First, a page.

# Forces of Friction question

1. Sep 3, 2007

### NewsboysGurl91

1. A boy drags his 60.0N sled at constant speed up a 15 degree hill. He does so by pulling with a 25.0-N force on a rope attached to the sled.If the rope is inclined at 35.0 degrees to the horizantal, (a) what is the coefficient of kinetic friction between sled and snow? (b) At the top of the hill, he jumps on the sled and slides down the hill. What is the magnitude of his acceleration down the slope?

2. uk = fk/ fn, F=ma, Fkinetic = ukN (ukmg)

http://files.tagworld.com/1b8d4ad5e8f8420aa647e517a48eef7e.jpeg [Broken] That is my free body diagram.

3. Okay so I said 60N = mg cos 15 so that I would get m. Plugging in 10 for g (because of gravity), I found that the mass of the block was 6.211657082. I have no idea if that's right or not.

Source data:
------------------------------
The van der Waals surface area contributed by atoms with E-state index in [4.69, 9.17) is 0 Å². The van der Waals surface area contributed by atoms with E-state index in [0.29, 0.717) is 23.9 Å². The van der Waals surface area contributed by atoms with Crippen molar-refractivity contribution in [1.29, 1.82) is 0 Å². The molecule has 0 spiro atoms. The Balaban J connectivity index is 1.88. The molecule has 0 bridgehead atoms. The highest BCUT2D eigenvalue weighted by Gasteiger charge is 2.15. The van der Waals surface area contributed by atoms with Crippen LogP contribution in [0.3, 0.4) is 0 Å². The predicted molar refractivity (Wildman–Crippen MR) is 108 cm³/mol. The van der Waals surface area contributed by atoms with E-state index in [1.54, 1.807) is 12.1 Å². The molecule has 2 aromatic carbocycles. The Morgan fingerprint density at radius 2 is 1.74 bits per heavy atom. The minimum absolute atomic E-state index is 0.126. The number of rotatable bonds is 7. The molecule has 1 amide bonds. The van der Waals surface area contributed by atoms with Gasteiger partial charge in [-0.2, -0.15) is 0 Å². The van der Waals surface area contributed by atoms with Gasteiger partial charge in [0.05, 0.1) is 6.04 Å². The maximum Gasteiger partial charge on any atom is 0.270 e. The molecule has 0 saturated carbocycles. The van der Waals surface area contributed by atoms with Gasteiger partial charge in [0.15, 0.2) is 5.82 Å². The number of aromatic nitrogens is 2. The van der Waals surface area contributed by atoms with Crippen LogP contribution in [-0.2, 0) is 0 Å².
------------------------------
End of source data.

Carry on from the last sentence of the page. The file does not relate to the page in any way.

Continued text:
But I went on saying that Fn = mgcos15 - Ncos 15. I plugged in 6.21 for m, 9.8 for g, and 60 for N (Is that correct?). I got .84445 N.

Then to find fk, I found out it was equal to mgsin15 - Tsin15. Again, I plugged in the numebrs for m, g, and N, the same as before. I got that fk is .22629698076 N.

To get the coefficient of kinetic friction, I divided fk/fn, using the values I got. However, my answer was .2 something. The book says the answer is supposed to be .161. I totally have no clue as to this problem so that I would get the correct answer. Can someone help me?

Last edited by a moderator: May 3, 2017
2. Sep 3, 2007

### cristo

Staff Emeritus
The force of 60N that you have on your diagram should not be there. 60N is the weight of the sled, and so that should be in place of "mg" in your free body diagram. Then, the parallel and perpendicular components of the weight are 60sin15 and 60cos15, respectively. Try adjusting this and see what you get.

3. Sep 3, 2007

### NewsboysGurl91

So what you're saying to do is Fn= 60cos15 - 60cos15 ? Then the answer is automatically 0 or undefined.

4. Sep 3, 2007

### cristo

Staff Emeritus
No.. you have another force in the free body diagram, namely the pulling force of 25N. So, your normal contact force will have contributions from both the weight of the sled and the pulling force.